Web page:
My first Apple device was the iPad Air (first generation). I had been using an old HP touch-pad tablet, but I knew that iPads were the real tablets and where all the interesting innovations were occurring.
I’ve used that device a lot since then and especially since iOS 9, but it has aged. After saving for a while, I finally upgraded to an iPad Pro 10.5.
But is it a good device and would it suit you?
[Video via YouTube]
Who Are Tablets For?
In recent years this question has re-emerged as a central question for tablets. Who are they for and what should you use them for? Are they the device for everyone, the future of computing even, or are they the new netbooks (remember netbooks?). In my opinion, a tablet is a super light app based computer which aims at stripping away some of the complexity of laptops and desktops. They also center around physical interactions through touch.
At the moment, this makes them great for the less tech-savvy (such as my grandparents) who do a few simple tasks such as browsing the internet, emailing and FaceTime. They are also great for the executive on the go who needs to stay connected but doesn’t need to do too many processor intensive tasks. Finally, they are great for the teacher (or musician) who needs a discreet screen with their notes on.
Maybe they will become coding devices and computers for everyone in the future, but the future isn’t today.
One of the iPad’s huge advantages is the Apple ecosystem they are located in. The App Store brings vibrant apps thanks to not only the iPhone but also tablet-specific apps, which aren’t just large phone apps (unlike many on the Google Play Store). Then there are features like the easy tethering to an iPhone, the seamless switching with AirPods and Handoff switching of apps between devices. This leads to a collection of powerful and creative apps which help to simplify tasks.
The standout feature of the new iPad is the screen. Instead of a 9.7 screen from the past, it’s now 10.5 and with much smaller bezels. It feels much more engrossing and its great for typing on. The extra space makes hitting the right key a lot easier. However, the screens real trick comes in the “promotion” feature. This is where the screen will choose the optimum screen refresh speed for the content or interaction at hand. If you are watching a video at 24 frames per second, the screen will slow down to refresh at that rate. If you have a 60 frame per second video, then you’ll get 60 frames per second. But if you scroll or swipe on the screen, it speeds up to 120 frames per second.
I tested this on my wife by not telling her about this feature and just asking her to go through some different apps and browse the BBC website (after she had done the same on my last iPad) and she thought it felt so fast. Is this essential? No, but it makes everything feel better and is very useful when it comes to the Apple Pencil.
I’ve had a pencil from 53 for a while as I enjoy interacting with my iPad via a stylus for drawing or editing photos. It makes sense in these cases. As such, I knew I wanted the Apple Pencil and I wasn’t let down. The iPad Pro now samples 240 times a second and displays at 120 frames per second when you use the pencil. That makes for an incredibly smooth experience directly on the screen. No, it’s not like paper because the screen is firm, but Mike Rhode recommends a screen protector for a more paper-like feel. Regardless, it’s the best stylus experience I’ve had and I use the pencil to scroll and tap on small icons too.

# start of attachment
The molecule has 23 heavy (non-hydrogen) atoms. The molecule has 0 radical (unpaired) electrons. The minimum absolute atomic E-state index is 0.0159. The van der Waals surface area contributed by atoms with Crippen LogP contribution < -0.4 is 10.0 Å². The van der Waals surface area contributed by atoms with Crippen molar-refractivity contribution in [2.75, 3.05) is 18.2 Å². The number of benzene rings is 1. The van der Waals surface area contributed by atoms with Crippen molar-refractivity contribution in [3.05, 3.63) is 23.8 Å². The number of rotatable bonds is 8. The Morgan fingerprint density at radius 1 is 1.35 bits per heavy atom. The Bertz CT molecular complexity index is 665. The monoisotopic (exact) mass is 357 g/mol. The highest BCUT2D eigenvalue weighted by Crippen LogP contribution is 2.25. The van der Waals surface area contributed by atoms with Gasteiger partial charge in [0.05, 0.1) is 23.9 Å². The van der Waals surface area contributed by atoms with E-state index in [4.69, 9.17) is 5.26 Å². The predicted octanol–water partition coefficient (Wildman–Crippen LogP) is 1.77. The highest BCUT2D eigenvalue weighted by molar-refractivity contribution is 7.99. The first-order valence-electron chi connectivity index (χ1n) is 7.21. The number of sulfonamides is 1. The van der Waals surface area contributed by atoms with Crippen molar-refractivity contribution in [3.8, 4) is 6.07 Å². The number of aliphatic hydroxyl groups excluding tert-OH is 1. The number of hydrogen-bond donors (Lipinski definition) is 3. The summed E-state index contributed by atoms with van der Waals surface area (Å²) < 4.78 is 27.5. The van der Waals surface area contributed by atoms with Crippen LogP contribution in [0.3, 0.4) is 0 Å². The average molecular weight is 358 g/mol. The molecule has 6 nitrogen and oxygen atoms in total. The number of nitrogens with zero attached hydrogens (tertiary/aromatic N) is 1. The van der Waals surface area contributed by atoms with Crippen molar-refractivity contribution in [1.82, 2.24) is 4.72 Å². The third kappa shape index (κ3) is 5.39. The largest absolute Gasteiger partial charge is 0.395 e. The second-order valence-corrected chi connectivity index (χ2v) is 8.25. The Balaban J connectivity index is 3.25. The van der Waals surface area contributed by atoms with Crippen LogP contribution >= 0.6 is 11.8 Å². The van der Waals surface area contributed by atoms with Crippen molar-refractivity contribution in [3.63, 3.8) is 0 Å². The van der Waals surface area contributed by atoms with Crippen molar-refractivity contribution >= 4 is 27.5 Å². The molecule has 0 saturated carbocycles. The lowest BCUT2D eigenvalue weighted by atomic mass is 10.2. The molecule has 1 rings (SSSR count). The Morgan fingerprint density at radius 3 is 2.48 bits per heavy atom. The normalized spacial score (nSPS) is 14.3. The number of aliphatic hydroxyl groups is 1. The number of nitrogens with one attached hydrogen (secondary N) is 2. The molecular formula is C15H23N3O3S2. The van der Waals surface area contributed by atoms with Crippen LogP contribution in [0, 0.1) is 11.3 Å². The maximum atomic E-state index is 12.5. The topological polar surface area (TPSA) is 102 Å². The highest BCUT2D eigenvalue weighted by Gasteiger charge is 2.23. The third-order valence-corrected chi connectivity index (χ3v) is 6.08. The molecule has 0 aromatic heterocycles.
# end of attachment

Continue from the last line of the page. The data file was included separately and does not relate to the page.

There is a host of other expected updates which include a faster processor and GPU, 4gb of ram (which is a lot on an iOS device) and a lighter than iPad Air weight (though the same as the last pro). Overall, it’s a significant upgrade for me but one that might not be as incredible if you have the last iPad Pro.
If there is one thing holding the iPad back now, its software. The performance of this iPad can beat the new MacBook from Apple and there are a few apps (like Affinity Photo) which really show the incredible power of this device. Still, this device comes with iOS 10, which means very basic multitasking (which can be a feature for you as it has fewer distractions) and no real power apps for video or coding. iOS 11 looks like it will take a big step forward in power for the operating system with drag and drop, a new multitasking picker and a real cloud first file management system… still, these features aren’t present yet. I’m fine with most of the work I do (my WordPress work falls apart at times) but I know that won’t be true for some people.
There are also several minor annoyances with the iPad which you might start to notice. Things like the position of the smart connector which really does encourage you to move over to either using a Smart Cover or a Smart Keyboard. Then there is the fact that when you get the iPad Pro, you really are signing yourself up to get a keyboard case and an Apple Pencil as well. The iPad works fine without these two tools and I can see how some people might choose to not obtain one or other of these accessories, but if you are planning on doing “real work” on the device, having that extra screen visible by not being covered by the keys, or having the precision of the pencil for editing graphics, really are useful.
Buy /Don’t Buy?
There are certain jobs where an iPad would be a terrible choice for people and so they shouldn’t even consider this device. If that’s you, then you know already (video editors, coders, etc) these people also often insist other people shouldn’t use an iPad as their only device either (which is really strange frankly). In my opinion, this device is great for consumption (reading books and research) taking notes, editing photos (though there are issues here, it’s more fun in my opinion) sketch and as a reference tool on the go.